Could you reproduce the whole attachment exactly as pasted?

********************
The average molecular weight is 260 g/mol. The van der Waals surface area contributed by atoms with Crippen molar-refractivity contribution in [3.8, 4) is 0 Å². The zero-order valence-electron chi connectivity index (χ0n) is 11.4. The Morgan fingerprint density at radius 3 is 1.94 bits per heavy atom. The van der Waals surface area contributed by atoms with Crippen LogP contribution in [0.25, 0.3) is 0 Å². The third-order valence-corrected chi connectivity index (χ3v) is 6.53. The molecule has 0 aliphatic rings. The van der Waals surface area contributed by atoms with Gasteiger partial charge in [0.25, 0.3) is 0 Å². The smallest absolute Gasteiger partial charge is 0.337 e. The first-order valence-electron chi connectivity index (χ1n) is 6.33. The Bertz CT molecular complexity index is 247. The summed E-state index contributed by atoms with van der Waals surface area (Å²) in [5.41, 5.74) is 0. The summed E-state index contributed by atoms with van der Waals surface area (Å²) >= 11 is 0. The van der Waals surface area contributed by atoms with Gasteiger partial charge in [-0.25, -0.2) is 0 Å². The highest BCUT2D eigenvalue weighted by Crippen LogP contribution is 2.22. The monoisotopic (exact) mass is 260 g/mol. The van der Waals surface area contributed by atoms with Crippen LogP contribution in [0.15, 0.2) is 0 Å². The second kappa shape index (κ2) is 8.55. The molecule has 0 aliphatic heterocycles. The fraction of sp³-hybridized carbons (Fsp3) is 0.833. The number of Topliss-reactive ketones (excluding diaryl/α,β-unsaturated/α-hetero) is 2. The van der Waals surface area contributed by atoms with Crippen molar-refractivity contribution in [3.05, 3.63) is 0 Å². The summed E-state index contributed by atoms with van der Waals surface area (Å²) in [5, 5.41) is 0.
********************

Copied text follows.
The average molecular weight is 260 g/mol. The van der Waals surface area contributed by atoms with Crippen molar-refractivity contribution in [3.8, 4) is 0 Å². The zero-order valence-electron chi connectivity index (χ0n) is 11.4. The Morgan fingerprint density at radius 3 is 1.94 bits per heavy atom. The van der Waals surface area contributed by atoms with Crippen LogP contribution in [0.25, 0.3) is 0 Å². The third-order valence-corrected chi connectivity index (χ3v) is 6.53. The molecule has 0 aliphatic rings. The van der Waals surface area contributed by atoms with Gasteiger partial charge in [0.25, 0.3) is 0 Å². The smallest absolute Gasteiger partial charge is 0.337 e. The first-order valence-electron chi connectivity index (χ1n) is 6.33. The Bertz CT molecular complexity index is 247. The summed E-state index contributed by atoms with van der Waals surface area (Å²) in [5.41, 5.74) is 0. The summed E-state index contributed by atoms with van der Waals surface area (Å²) >= 11 is 0. The van der Waals surface area contributed by atoms with Gasteiger partial charge in [-0.25, -0.2) is 0 Å². The highest BCUT2D eigenvalue weighted by Crippen LogP contribution is 2.22. The monoisotopic (exact) mass is 260 g/mol. The van der Waals surface area contributed by atoms with Crippen LogP contribution in [0.15, 0.2) is 0 Å². The second kappa shape index (κ2) is 8.55. The molecule has 0 aliphatic heterocycles. The fraction of sp³-hybridized carbons (Fsp3) is 0.833. The number of Topliss-reactive ketones (excluding diaryl/α,β-unsaturated/α-hetero) is 2. The van der Waals surface area contributed by atoms with Crippen molar-refractivity contribution in [3.05, 3.63) is 0 Å². The summed E-state index contributed by atoms with van der Waals surface area (Å²) in [5, 5.41) is 0.